3.3 Dimensionless heat transfer coefficient

Figures 5(a) to 5(c) shows the variation in dimensionless heat transfer coefficient (Nusselt number, Nu) due to fin spacing and fin height. It was observed that fin spacing and fin height yields the opposite effect on the Nu. The Nu increases with decreasing fin spacing and increases with increasing fin height. Further, results show that the Nu increases with Re. The maximum value of Nusselt number (≈ 38) was found at Reynold Number 5,900 for fin spacing 20 µm and fin height 11.3 µm. The Nusselt number varies between 10 - 12% for the Reynold number range 4,800 – 5,900 and 1.3 -1.6% for fin spacing 20 µm – 75 µm for fin height 7.1 µm. For other fin heights nearly similar results were obtained. This could be because of thicker thermal and hydrodynamic boundary layer getting formed at each fin sections with increasing fin spacing which, was independent of any upstream effects.

Figure 5. Variation in Nusselt number

3.4 Fin effectivity

The aim of this experimental study is to find the optimum pin fin height and spacing that would enhance the heat removal rate while minimizing the frictional losses in the flow. A parametric optimization was performed on pin fin heat sink at various fin height and fin spacing with constant Reynolds number. The effect of pin fin spacing and pin fin height on fin efficiency is shown in Figures 6(a) to 6(c). It is clearly evident from figures that upon decreasing the fin spacing or increasing the fin height, fin efficiency increases.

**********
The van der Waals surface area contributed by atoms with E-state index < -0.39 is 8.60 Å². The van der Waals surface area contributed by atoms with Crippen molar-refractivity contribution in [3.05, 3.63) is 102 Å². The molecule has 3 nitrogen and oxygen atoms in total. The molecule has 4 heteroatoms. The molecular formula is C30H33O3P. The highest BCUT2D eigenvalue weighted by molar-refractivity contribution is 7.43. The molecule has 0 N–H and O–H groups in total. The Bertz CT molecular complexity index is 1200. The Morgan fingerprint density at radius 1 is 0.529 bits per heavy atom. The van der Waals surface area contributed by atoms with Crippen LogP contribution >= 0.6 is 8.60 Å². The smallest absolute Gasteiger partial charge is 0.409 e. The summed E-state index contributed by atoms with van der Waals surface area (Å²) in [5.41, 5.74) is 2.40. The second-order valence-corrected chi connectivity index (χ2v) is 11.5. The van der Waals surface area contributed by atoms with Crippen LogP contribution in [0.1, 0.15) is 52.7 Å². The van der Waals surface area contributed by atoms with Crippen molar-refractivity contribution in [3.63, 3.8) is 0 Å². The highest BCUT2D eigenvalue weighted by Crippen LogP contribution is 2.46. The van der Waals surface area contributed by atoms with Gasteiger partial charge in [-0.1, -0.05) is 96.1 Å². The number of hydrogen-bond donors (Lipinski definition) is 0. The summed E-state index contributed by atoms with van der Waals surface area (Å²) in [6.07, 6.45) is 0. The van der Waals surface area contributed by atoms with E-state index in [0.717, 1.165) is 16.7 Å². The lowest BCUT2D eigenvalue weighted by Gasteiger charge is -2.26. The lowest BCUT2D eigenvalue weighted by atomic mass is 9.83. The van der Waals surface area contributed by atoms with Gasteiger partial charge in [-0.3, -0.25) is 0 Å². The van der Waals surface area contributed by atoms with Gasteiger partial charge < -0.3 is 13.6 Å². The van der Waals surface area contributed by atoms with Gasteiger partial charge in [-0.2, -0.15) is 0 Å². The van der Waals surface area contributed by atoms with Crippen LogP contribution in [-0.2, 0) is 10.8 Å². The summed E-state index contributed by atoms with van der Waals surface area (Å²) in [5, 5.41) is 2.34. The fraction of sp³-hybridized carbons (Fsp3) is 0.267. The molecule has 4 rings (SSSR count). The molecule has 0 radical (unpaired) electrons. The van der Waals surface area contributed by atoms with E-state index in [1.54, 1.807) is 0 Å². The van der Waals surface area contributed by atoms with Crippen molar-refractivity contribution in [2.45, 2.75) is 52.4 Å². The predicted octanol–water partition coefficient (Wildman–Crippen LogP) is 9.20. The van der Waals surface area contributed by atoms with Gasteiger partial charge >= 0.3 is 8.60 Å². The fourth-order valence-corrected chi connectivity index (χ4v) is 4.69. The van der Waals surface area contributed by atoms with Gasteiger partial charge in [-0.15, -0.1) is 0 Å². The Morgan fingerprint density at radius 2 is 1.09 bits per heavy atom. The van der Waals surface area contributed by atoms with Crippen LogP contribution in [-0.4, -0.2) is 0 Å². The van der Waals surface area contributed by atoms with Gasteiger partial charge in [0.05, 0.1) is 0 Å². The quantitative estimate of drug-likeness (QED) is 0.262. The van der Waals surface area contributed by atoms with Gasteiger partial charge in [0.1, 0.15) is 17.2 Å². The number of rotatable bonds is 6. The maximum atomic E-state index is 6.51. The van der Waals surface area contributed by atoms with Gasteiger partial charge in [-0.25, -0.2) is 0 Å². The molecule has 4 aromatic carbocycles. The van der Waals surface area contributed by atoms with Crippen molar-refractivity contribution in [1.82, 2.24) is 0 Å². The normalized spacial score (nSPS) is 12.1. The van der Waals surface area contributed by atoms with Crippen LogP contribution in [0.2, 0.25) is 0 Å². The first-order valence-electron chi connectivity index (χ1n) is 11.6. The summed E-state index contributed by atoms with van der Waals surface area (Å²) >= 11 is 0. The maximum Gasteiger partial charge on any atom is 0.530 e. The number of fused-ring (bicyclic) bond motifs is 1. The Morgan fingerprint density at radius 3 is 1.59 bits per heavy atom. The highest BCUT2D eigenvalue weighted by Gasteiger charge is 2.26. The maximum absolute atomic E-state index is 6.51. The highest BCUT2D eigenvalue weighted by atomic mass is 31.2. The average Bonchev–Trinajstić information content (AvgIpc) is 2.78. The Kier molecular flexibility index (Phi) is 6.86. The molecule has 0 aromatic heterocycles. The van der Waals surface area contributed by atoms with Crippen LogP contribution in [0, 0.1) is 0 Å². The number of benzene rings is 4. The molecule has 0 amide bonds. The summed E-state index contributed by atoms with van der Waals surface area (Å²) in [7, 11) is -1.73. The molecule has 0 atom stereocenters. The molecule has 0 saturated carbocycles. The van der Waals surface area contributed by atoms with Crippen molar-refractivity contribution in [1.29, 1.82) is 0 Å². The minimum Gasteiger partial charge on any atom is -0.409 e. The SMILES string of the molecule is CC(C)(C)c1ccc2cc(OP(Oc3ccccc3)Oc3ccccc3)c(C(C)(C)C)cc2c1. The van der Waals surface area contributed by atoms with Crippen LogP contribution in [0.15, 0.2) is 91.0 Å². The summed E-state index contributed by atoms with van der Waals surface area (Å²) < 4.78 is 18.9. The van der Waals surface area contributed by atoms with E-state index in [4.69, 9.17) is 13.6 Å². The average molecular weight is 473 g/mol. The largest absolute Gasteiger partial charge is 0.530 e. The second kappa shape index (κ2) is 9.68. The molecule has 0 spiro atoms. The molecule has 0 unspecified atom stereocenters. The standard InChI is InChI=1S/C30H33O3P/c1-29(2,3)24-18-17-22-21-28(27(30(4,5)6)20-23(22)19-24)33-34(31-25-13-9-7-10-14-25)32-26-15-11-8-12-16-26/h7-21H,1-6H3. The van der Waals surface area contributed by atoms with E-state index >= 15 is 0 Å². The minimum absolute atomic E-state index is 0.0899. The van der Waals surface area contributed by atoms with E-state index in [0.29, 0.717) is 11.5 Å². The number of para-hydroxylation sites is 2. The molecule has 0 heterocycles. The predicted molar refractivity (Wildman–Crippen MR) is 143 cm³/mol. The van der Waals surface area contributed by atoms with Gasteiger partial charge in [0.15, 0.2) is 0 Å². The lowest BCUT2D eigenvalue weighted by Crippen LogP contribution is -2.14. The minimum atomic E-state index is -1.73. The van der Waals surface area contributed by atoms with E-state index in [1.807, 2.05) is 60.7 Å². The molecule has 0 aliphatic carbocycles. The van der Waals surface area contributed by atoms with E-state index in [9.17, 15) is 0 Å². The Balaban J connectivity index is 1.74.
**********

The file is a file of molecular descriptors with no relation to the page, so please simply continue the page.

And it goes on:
Figure 6. Variation in fin effectivity

This can be attributed to the decrease in the volume of air enclosed between fins with decrease in fin spacing leading to reduction in resistance due to air while surface area increases. Therefore, for higher-conductive fin material the fins works efficiently and enhance the heat removal rate i.e. fin effectivity. In the present experimental investigation, 2 to 9% enhancement in the fin effectivity was found along with 8 to 10% increase in heat transfer. However, no clear cut relationships have been found between fin effectiveness and fin geometry.

Further, Figures 6(a) to 6(c) represent the effect of Reynolds number on fin efficiency. It was observed from the graphical results that the efficiency increases with Reynolds number due to higher heat transfer rate.

3.5 Surface maximum temperature

The physical characteristics of the micro square pin-fin heat sink can be assessed by the cooling capacity of the micro square pin-fin.

In the current investigation three different heat flux, heating power intensities 1.1 kW/m2, 2.2 kW/m2 and 3.6 kW/m2 were applied to the heat sink and the cooling capacity of the heat sink was estimated by measuring the surface maximum temperature at four different locations. The average surface maximum temperature was plotted in Figures 7(a) to 7(c) with pin fin spacing and fin height. It is well known that the cooling capacity of the heat sink gets affected by heat transfer. It is clearly seen from the Figures 7(a) to 7(c) that the heat transfer rate i. e. cooling capacity enhances as fin spacing decreases or fin height increases due to an increase in surface area. From the graphical depiction of results it can be seen that for fin height of 7.1 µm, the fin surface temperature (Tmax) got reduced from 336 K to 332 K when fin spacing reduced from 60 µm to 20 µm at constant Reynolds number (5900) and constant heat flux (3.6 kW/m2). Further, similar observations were found for other fin heights i. e. temperature drops with the increase of the pin-fin height or decrease of pin fin spacing. It is clearly seen from the figures that at smaller heat flux, the surface maximum temperature of the heating surface is lower and it was found in the range of 310 K to 311K for fin spacing of 60 µm to 20 µm at constant fin height (7.1 µm). The maximum temperature Tmax of the heat sink surface indicates the effect of pin fin height and fin spacing on the cooling capacity. As depicted in Figure 7, the surface maximum temperature is lower, which demonstrates better performance of the pin-fin structure.